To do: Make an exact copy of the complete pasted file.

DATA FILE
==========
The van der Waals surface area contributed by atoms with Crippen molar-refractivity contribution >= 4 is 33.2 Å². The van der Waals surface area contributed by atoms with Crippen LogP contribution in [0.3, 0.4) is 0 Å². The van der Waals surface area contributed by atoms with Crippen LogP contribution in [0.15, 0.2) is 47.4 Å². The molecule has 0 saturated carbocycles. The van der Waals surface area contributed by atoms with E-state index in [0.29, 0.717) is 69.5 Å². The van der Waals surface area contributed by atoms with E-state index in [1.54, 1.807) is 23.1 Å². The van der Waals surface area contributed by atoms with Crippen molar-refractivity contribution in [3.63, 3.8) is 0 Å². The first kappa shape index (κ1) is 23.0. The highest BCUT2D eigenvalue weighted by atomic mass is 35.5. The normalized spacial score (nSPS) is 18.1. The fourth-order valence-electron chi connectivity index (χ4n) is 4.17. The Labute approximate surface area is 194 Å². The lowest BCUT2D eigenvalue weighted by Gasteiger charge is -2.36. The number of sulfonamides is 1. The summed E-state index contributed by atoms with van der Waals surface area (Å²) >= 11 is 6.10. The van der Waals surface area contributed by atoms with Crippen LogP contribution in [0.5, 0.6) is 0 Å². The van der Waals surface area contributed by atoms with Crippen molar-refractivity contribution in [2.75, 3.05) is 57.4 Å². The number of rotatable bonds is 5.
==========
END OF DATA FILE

The van der Waals surface area contributed by atoms with Crippen molar-refractivity contribution >= 4 is 33.2 Å². The van der Waals surface area contributed by atoms with Crippen LogP contribution in [0.3, 0.4) is 0 Å². The van der Waals surface area contributed by atoms with Crippen LogP contribution in [0.15, 0.2) is 47.4 Å². The molecule has 0 saturated carbocycles. The van der Waals surface area contributed by atoms with E-state index in [0.29, 0.717) is 69.5 Å². The van der Waals surface area contributed by atoms with E-state index in [1.54, 1.807) is 23.1 Å². The van der Waals surface area contributed by atoms with Crippen molar-refractivity contribution in [3.63, 3.8) is 0 Å². The first kappa shape index (κ1) is 23.0. The highest BCUT2D eigenvalue weighted by atomic mass is 35.5. The normalized spacial score (nSPS) is 18.1. The fourth-order valence-electron chi connectivity index (χ4n) is 4.17. The Labute approximate surface area is 194 Å². The lowest BCUT2D eigenvalue weighted by Gasteiger charge is -2.36. The number of sulfonamides is 1. The summed E-state index contributed by atoms with van der Waals surface area (Å²) >= 11 is 6.10. The van der Waals surface area contributed by atoms with Crippen LogP contribution in [0.5, 0.6) is 0 Å². The van der Waals surface area contributed by atoms with Crippen molar-refractivity contribution in [2.75, 3.05) is 57.4 Å². The number of rotatable bonds is 5.